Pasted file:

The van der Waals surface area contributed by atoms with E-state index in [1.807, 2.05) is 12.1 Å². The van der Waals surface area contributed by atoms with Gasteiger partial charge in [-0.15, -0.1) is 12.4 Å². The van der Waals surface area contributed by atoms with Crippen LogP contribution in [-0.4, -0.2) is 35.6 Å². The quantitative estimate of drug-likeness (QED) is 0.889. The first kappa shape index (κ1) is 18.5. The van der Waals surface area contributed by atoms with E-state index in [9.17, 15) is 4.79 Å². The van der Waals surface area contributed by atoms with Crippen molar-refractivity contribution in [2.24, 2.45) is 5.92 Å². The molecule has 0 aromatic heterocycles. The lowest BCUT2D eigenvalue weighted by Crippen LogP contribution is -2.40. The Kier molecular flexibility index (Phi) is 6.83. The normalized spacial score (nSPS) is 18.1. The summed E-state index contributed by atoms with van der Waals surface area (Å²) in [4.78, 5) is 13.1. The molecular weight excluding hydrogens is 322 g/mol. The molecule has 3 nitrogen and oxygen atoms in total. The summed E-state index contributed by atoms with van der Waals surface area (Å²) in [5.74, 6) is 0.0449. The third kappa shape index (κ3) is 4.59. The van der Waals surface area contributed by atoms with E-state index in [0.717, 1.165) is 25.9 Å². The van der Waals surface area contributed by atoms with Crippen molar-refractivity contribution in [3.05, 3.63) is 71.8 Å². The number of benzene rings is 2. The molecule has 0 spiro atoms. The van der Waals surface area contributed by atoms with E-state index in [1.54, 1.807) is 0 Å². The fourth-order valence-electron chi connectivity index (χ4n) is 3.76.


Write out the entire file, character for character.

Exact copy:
The van der Waals surface area contributed by atoms with E-state index in [1.807, 2.05) is 12.1 Å². The van der Waals surface area contributed by atoms with Gasteiger partial charge in [-0.15, -0.1) is 12.4 Å². The van der Waals surface area contributed by atoms with Crippen LogP contribution in [-0.4, -0.2) is 35.6 Å². The quantitative estimate of drug-likeness (QED) is 0.889. The first kappa shape index (κ1) is 18.5. The van der Waals surface area contributed by atoms with E-state index in [9.17, 15) is 4.79 Å². The van der Waals surface area contributed by atoms with Crippen molar-refractivity contribution in [2.24, 2.45) is 5.92 Å². The molecule has 0 aromatic heterocycles. The lowest BCUT2D eigenvalue weighted by Crippen LogP contribution is -2.40. The Kier molecular flexibility index (Phi) is 6.83. The normalized spacial score (nSPS) is 18.1. The summed E-state index contributed by atoms with van der Waals surface area (Å²) in [4.78, 5) is 13.1. The molecular weight excluding hydrogens is 322 g/mol. The molecule has 3 nitrogen and oxygen atoms in total. The summed E-state index contributed by atoms with van der Waals surface area (Å²) in [5.74, 6) is 0.0449. The third kappa shape index (κ3) is 4.59. The van der Waals surface area contributed by atoms with E-state index in [0.717, 1.165) is 25.9 Å². The van der Waals surface area contributed by atoms with Crippen molar-refractivity contribution in [3.05, 3.63) is 71.8 Å². The number of benzene rings is 2. The molecule has 0 spiro atoms. The van der Waals surface area contributed by atoms with E-state index in [1.54, 1.807) is 0 Å². The fourth-order valence-electron chi connectivity index (χ4n) is 3.76.